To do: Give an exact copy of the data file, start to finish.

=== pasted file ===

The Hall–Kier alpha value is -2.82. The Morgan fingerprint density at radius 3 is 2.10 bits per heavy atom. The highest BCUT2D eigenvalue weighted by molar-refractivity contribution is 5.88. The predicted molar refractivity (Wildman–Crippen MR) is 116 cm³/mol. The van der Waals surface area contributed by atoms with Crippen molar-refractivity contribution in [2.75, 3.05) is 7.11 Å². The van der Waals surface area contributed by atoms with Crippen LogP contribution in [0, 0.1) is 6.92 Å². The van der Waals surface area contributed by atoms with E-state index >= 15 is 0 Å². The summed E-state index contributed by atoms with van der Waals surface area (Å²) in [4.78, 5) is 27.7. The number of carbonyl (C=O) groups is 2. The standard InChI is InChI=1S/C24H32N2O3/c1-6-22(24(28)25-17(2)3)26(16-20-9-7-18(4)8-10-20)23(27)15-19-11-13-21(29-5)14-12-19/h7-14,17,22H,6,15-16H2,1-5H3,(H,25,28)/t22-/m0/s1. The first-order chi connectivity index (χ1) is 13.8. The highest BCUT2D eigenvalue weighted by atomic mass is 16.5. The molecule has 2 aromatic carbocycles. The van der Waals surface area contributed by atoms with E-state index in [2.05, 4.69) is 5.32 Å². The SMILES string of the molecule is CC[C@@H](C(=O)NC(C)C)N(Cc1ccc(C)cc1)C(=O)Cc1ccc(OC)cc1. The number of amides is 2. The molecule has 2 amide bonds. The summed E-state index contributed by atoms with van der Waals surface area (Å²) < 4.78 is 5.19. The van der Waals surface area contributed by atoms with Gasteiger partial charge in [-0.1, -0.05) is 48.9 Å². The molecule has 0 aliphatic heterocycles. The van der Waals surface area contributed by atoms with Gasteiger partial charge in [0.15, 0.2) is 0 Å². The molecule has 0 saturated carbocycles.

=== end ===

The Hall–Kier alpha value is -2.82. The Morgan fingerprint density at radius 3 is 2.10 bits per heavy atom. The highest BCUT2D eigenvalue weighted by molar-refractivity contribution is 5.88. The predicted molar refractivity (Wildman–Crippen MR) is 116 cm³/mol. The van der Waals surface area contributed by atoms with Crippen molar-refractivity contribution in [2.75, 3.05) is 7.11 Å². The van der Waals surface area contributed by atoms with Crippen LogP contribution in [0, 0.1) is 6.92 Å². The van der Waals surface area contributed by atoms with E-state index >= 15 is 0 Å². The summed E-state index contributed by atoms with van der Waals surface area (Å²) in [4.78, 5) is 27.7. The number of carbonyl (C=O) groups is 2. The standard InChI is InChI=1S/C24H32N2O3/c1-6-22(24(28)25-17(2)3)26(16-20-9-7-18(4)8-10-20)23(27)15-19-11-13-21(29-5)14-12-19/h7-14,17,22H,6,15-16H2,1-5H3,(H,25,28)/t22-/m0/s1. The first-order chi connectivity index (χ1) is 13.8. The highest BCUT2D eigenvalue weighted by atomic mass is 16.5. The molecule has 2 aromatic carbocycles. The van der Waals surface area contributed by atoms with E-state index in [2.05, 4.69) is 5.32 Å². The SMILES string of the molecule is CC[C@@H](C(=O)NC(C)C)N(Cc1ccc(C)cc1)C(=O)Cc1ccc(OC)cc1. The number of amides is 2. The molecule has 2 amide bonds. The summed E-state index contributed by atoms with van der Waals surface area (Å²) < 4.78 is 5.19. The van der Waals surface area contributed by atoms with Gasteiger partial charge in [-0.1, -0.05) is 48.9 Å². The molecule has 0 aliphatic heterocycles. The van der Waals surface area contributed by atoms with Gasteiger partial charge in [0.15, 0.2) is 0 Å². The molecule has 0 saturated carbocycles.